CEE faculty and student research in applied water data science and sensing addresses key needs for data visualization, analysis products and tools for management, low-cost and real-time sensing, and aquatic remote sensing.
Highlighted Research Projects & Initiatives
Using Big Data approaches to assess ecohydrological resilience across scales
Land-cover transformation, amplification of biogeochemical flows, and climate disruption are triggering transitions in the Earth system that are unprecedented on human timescales. To ensure biosphere integrity and continued human flourishing, we need to understand the factors that determine ecosystem resilience to these diverse disturbances. This project brings together researchers from across the country in a Critical Zone Collaborative Network, combining data science, ecology, hydrology, and biogeochemistry. Students, researchers, and outreach partners will work in dynamic teams to create new knowledge through field and lab work, and improve education, policy, and participation in STEM fields. CEE researchers are developing and applying complex systems tools to study patterns in watershed data that will be used to inform understanding of ecohydrological resilience. This project is supported by the National Science Foundation.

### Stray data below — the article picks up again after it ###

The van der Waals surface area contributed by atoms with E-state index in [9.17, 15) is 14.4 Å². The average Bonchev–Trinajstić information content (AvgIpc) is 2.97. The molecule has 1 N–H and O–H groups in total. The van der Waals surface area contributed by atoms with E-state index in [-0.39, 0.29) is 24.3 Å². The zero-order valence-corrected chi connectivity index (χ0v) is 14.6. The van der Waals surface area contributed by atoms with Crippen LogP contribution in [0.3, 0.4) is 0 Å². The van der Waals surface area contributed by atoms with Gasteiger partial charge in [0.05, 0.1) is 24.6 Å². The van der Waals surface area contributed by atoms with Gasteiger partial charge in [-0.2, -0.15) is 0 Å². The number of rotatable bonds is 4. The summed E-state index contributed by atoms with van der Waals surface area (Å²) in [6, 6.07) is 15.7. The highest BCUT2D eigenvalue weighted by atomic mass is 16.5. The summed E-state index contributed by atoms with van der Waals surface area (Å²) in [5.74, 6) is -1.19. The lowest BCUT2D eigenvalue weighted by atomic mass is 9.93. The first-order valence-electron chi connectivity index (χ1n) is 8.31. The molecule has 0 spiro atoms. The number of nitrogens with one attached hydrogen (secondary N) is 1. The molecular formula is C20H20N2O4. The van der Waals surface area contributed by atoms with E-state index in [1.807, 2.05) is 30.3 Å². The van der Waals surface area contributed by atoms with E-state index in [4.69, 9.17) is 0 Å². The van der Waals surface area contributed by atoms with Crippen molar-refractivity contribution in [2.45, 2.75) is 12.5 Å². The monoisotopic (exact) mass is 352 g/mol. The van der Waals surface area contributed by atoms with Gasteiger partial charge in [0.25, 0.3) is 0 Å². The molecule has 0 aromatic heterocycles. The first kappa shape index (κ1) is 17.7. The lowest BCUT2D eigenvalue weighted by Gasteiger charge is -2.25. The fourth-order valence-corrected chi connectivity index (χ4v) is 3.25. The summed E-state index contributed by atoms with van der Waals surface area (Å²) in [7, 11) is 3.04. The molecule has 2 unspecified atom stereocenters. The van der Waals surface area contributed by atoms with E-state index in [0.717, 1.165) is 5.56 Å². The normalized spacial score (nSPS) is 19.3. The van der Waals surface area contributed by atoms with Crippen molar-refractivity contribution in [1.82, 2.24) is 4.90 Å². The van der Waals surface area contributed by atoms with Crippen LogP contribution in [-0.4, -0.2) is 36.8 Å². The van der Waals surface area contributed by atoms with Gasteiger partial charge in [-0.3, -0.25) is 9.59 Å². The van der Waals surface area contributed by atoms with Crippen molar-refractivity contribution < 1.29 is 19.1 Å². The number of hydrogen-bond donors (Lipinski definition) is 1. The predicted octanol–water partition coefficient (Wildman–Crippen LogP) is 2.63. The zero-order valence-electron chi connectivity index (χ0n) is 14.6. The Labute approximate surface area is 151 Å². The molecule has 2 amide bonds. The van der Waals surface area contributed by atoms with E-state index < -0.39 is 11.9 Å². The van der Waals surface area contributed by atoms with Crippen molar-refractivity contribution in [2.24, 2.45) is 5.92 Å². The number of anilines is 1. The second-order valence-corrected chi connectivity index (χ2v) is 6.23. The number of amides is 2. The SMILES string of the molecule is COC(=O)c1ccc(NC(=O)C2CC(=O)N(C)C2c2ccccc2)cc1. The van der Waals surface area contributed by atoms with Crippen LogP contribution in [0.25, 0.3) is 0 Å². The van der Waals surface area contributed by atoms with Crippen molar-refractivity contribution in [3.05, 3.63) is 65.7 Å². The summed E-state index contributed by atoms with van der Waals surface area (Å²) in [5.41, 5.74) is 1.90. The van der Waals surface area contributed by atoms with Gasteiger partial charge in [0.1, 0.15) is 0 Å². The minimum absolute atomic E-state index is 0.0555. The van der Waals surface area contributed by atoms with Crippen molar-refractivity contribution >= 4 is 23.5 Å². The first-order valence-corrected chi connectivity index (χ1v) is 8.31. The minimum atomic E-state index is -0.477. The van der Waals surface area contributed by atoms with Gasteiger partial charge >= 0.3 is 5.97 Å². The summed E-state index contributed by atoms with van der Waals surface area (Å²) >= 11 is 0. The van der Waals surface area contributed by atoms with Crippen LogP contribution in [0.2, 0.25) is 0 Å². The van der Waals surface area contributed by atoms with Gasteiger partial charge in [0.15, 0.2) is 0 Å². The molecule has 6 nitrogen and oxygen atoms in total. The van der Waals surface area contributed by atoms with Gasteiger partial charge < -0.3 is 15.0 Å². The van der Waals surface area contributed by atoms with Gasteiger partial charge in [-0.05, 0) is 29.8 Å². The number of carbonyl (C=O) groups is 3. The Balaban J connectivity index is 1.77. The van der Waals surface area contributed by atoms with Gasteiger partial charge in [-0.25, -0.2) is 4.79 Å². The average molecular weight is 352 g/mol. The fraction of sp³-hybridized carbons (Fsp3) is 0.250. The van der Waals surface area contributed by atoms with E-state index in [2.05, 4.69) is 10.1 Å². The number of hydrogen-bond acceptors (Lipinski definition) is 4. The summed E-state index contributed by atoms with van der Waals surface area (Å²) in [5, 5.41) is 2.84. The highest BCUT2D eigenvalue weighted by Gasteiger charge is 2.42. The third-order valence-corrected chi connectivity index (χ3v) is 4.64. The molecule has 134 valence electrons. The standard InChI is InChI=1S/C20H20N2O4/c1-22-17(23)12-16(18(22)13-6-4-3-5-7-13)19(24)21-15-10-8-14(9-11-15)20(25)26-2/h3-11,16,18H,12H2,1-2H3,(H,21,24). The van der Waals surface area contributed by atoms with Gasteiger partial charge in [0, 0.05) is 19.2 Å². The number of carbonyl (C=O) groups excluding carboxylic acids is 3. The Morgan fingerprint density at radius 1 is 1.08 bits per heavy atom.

UVM Collaborators: Julia Perdrial, Regina Toolin, Leon Walls, Michael Blouin, Byung Lee
Collaborating Institutions & Organizations: CUAHSI, U.S. Geological Survey, University of Nevada - Reno, Penn State, University of Kansas, University of Arizona, Desert Research Institute
An Ecologically Inspired Human-Machine Intelligence Approach to Recognizing Similitude in Multi-Scale Watershed Research
Identifying similarities in watershed characteristics and water quality conditions across the continental U.S. can help identify the causes of environmental change and enables the translation of research from individual studies to larger regions. Because the sheer size and diversity of these long-term monitoring data present challenges for traditional scientific and statistical methods, we will employ artificial intelligence methods along with domain experts in hydrology and ecology in an integrated human-machine learning framework. In so doing, we aim to identify the common environmental variables and parameters that are linked to similarity across scales and investigate trends in short-term and long-term water quality and streamflow data. Organizational frameworks from ecological and biological disciplines will be applied to create a new approach to organizing and summarizing similarities in watershed signals, where watersheds are grouped into guilds based on their similar functional traits. By identifying patterns of similitude in these large data sets and extracting watershed attributes with linkages to these patterns, findings of research on ecosystem processes conducted in individual watershed studies can be more readily translated to larger regions.
UVM Collaborators: Melissa Pespeni, Byung Lee
Collaborating Institutions & Organizations: Lawrence Berkley National Laboratory